My main critique of Bradford’s map would be that the level of abstraction and the strokes of color make it almost impossible to notice the original map that lays behind the painting. Also, the fact that it does not have a title makes it even harder to relate this work to the McCone commission report map, or to police brutality more broadly.  If I hadn’t read the information in the museum lebel I would have never guessed the author’s intention. By this I do not intend to claim that art should be explicit or self explanatory. Audiences will relate differently to each piece, and every artwork is subjected to multiple interpretations. Nevertheless, some reference – even if vague – to what the artist intends to subvert or criticize is needed so that the message is conveyed. However, it is also important to say that by being ambiguous and abstract art, can motivate curiosity. In the case of Untitled (2020) even if there are not any clear cartographical references the texture – and almost three – dimensionality of the painting – evokes a topography. Bradoford’s large and colourful work intrigued me, and through it I got to know a bit more about the Watts Rebellion. 

When compared to Untitled (2020), Scorched Earth (2006) – Bradford’s painting that heads this week’s class webpage – is much more recognizable as a map in which the artist has intervened. That is mainly because there is a clear reference to the urban grid that the artist chose to underline with contrasting colours. The title also helps to better understand it. As we read in the reference given about this work by The Broad Museum, it “depicts an aerial map of an area that has been blacked out. The blackness of this land mass resonates on many levels: black as in the demographics of this neighborhood in Tulsa, Oklahoma, at one time called “Negro Wall Street,” where many black-owned businesses thrived, until a race riot erupted in 1921, and the violence obliterated this unique area and its history; black, as the title suggests, meaning burnt or scorched; black as in redacted; and black as in nothingness”.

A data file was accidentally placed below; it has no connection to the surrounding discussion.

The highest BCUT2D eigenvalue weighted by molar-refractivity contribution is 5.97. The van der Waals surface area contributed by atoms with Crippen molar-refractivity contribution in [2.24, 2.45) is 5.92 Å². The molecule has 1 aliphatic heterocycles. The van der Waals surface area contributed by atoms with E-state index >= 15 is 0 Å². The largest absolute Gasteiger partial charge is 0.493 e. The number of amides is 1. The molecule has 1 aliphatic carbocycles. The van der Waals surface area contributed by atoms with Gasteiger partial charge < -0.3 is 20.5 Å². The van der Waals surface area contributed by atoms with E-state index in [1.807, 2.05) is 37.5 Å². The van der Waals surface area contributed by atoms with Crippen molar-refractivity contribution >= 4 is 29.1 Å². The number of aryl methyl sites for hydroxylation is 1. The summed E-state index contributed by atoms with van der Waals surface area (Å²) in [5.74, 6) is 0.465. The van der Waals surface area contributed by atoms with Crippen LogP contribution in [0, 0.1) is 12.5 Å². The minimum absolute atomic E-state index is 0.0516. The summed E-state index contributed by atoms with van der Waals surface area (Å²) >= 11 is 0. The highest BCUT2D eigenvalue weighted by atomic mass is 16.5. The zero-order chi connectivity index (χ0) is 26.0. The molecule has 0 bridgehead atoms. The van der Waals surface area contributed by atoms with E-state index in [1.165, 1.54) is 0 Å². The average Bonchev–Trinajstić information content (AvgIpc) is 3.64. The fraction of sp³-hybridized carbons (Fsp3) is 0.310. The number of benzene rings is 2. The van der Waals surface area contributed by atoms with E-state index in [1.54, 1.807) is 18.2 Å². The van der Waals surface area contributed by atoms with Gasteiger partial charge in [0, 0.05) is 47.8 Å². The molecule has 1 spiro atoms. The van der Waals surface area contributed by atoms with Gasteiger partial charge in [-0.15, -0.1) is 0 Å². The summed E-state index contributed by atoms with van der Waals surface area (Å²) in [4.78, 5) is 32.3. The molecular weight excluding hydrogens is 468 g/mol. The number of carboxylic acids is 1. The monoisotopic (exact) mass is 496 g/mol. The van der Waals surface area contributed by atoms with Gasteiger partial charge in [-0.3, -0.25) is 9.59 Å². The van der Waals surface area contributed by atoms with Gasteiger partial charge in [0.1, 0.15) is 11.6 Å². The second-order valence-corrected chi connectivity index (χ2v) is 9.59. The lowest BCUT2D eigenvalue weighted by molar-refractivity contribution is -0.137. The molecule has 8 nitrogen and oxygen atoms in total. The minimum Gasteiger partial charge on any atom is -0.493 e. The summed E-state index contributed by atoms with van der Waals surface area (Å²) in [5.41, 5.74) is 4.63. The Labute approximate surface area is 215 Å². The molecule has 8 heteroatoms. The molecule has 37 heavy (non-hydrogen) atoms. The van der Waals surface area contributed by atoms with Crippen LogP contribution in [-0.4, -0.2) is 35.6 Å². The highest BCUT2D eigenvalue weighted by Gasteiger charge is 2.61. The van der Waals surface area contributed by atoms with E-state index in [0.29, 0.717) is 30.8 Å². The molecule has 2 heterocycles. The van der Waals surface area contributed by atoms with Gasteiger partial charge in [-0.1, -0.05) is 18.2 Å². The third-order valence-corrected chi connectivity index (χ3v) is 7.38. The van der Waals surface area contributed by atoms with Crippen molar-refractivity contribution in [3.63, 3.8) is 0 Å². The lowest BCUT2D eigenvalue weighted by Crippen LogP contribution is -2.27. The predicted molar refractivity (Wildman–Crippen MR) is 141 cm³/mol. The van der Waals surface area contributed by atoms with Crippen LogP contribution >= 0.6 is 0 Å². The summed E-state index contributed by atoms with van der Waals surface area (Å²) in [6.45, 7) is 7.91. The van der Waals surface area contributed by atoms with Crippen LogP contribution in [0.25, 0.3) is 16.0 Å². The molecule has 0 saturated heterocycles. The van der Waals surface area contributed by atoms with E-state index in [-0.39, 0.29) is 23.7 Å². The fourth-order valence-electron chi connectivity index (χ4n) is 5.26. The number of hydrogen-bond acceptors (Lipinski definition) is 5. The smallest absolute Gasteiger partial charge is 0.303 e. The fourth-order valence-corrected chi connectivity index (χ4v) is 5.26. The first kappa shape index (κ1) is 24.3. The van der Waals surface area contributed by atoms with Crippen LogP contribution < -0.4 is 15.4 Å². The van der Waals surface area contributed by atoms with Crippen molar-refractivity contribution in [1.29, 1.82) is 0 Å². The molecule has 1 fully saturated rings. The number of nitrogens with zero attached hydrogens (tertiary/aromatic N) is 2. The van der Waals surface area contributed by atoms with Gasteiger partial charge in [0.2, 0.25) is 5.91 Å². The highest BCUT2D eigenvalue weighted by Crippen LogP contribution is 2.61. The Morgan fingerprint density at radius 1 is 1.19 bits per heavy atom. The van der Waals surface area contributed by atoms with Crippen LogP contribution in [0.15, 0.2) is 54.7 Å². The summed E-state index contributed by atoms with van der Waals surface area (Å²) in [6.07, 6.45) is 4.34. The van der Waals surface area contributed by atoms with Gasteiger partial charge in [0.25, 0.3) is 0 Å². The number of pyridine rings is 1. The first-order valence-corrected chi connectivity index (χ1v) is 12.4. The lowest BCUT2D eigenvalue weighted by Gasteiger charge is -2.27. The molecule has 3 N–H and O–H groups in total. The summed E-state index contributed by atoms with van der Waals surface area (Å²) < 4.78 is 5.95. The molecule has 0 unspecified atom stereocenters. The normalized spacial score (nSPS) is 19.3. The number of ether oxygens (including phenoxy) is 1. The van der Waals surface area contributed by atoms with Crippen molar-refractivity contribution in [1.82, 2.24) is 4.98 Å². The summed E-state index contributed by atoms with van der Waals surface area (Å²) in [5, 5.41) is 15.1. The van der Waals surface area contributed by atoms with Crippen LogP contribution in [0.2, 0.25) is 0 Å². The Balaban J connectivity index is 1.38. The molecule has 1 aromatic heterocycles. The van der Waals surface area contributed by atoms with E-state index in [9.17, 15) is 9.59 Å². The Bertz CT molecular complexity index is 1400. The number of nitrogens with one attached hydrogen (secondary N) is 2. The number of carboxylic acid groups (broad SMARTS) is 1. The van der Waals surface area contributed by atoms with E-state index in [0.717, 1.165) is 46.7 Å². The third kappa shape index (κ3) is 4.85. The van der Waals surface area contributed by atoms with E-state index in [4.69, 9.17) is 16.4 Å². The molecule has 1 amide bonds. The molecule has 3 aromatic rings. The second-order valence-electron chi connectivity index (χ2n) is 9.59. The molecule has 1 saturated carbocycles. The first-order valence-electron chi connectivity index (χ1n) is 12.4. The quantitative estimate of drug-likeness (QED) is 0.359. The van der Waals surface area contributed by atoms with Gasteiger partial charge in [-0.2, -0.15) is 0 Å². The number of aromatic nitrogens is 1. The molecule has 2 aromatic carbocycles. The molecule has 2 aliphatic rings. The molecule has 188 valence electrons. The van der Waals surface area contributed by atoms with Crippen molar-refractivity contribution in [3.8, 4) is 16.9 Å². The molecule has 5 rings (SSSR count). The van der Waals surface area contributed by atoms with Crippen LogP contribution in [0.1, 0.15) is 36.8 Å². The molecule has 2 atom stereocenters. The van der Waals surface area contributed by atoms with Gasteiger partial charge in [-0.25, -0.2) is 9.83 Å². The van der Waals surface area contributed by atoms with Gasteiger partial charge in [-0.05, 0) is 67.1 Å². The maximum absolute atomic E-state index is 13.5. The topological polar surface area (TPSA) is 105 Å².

Mark Bradford. Scorched Earth (2006)


To “correct for” some of the things I critiqued in Bradford’s map I played the artist using Paint. I chose to use the McCone Commission map and paint over it with the same colors used in the references (green, blue, brown, orange and dark green). I also tried to eliminate all the dots that referenced deaths so the map doesn’t treat life loss and property damage equally. Moreover, I left an important part of the map visible – not covered with colour – so that the reference to it is clear enough. I have given my creation a title to help the viewer further understand the relationship between the painting and the Watts Rebellion: “Watts Lives Matter”. Of course my map cannot deliver the aesthetic experience of Bradford’s work but I am just an anthropologist doodling around with Paint. 

Prototype:Mariana Lorenz. Watts Lives Matter (2021)


Catherine D’Ignazio, “Art and Cartography” in The Encyclopedia of Human Geography (New York: Elsevier, 2009): 190-206

Denis Wood, “Map Art: Stripping the Mast from the Map” in Rethinking the Power of Maps (New York: Guilford Press, 2010): 189-230.

Jeremy W. Crampton and John Krygier, “An Introduction to Critical Cartography,” ACME: An International E-Journal for Critical Geographies 4:1 (2006): 11-33.